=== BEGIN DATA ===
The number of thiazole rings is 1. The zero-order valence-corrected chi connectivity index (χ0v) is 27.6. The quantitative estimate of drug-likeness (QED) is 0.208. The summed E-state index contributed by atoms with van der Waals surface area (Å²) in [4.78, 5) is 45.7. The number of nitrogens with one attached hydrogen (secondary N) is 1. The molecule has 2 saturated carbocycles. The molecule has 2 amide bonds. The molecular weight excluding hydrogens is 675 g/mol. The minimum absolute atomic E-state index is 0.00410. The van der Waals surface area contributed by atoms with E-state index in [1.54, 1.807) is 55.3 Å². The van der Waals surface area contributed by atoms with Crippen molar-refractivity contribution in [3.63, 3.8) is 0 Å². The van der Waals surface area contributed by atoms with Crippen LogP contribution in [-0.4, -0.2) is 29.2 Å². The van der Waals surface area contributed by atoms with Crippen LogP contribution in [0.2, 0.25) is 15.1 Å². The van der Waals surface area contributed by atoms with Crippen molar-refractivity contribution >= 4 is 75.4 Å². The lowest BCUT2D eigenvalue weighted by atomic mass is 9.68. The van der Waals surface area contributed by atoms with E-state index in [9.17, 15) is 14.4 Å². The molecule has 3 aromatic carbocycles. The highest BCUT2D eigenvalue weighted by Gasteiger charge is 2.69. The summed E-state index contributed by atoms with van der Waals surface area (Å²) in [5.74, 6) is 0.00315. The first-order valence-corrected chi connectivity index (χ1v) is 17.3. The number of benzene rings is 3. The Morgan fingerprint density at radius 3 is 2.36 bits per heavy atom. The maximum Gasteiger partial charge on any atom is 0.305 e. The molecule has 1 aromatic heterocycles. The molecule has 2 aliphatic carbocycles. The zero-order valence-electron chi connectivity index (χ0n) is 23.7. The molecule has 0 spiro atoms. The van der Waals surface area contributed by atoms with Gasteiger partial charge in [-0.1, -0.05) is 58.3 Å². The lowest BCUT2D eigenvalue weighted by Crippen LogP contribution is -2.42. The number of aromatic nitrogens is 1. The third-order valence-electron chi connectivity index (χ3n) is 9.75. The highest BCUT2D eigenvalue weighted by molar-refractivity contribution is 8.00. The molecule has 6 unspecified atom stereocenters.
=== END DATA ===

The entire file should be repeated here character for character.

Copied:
The number of thiazole rings is 1. The zero-order valence-corrected chi connectivity index (χ0v) is 27.6. The quantitative estimate of drug-likeness (QED) is 0.208. The summed E-state index contributed by atoms with van der Waals surface area (Å²) in [4.78, 5) is 45.7. The number of nitrogens with one attached hydrogen (secondary N) is 1. The molecule has 2 saturated carbocycles. The molecule has 2 amide bonds. The molecular weight excluding hydrogens is 675 g/mol. The minimum absolute atomic E-state index is 0.00410. The van der Waals surface area contributed by atoms with E-state index in [1.54, 1.807) is 55.3 Å². The van der Waals surface area contributed by atoms with Crippen molar-refractivity contribution in [3.63, 3.8) is 0 Å². The van der Waals surface area contributed by atoms with Crippen LogP contribution in [-0.4, -0.2) is 29.2 Å². The van der Waals surface area contributed by atoms with Crippen LogP contribution in [0.2, 0.25) is 15.1 Å². The van der Waals surface area contributed by atoms with Crippen molar-refractivity contribution >= 4 is 75.4 Å². The lowest BCUT2D eigenvalue weighted by atomic mass is 9.68. The van der Waals surface area contributed by atoms with E-state index in [9.17, 15) is 14.4 Å². The molecule has 3 aromatic carbocycles. The highest BCUT2D eigenvalue weighted by Gasteiger charge is 2.69. The summed E-state index contributed by atoms with van der Waals surface area (Å²) in [5.74, 6) is 0.00315. The first-order valence-corrected chi connectivity index (χ1v) is 17.3. The number of benzene rings is 3. The Morgan fingerprint density at radius 3 is 2.36 bits per heavy atom. The maximum Gasteiger partial charge on any atom is 0.305 e. The molecule has 1 aromatic heterocycles. The molecule has 2 aliphatic carbocycles. The zero-order valence-electron chi connectivity index (χ0n) is 23.7. The molecule has 0 spiro atoms. The van der Waals surface area contributed by atoms with Gasteiger partial charge in [-0.1, -0.05) is 58.3 Å². The lowest BCUT2D eigenvalue weighted by Crippen LogP contribution is -2.42. The number of aromatic nitrogens is 1. The third-order valence-electron chi connectivity index (χ3n) is 9.75. The highest BCUT2D eigenvalue weighted by molar-refractivity contribution is 8.00. The molecule has 6 unspecified atom stereocenters.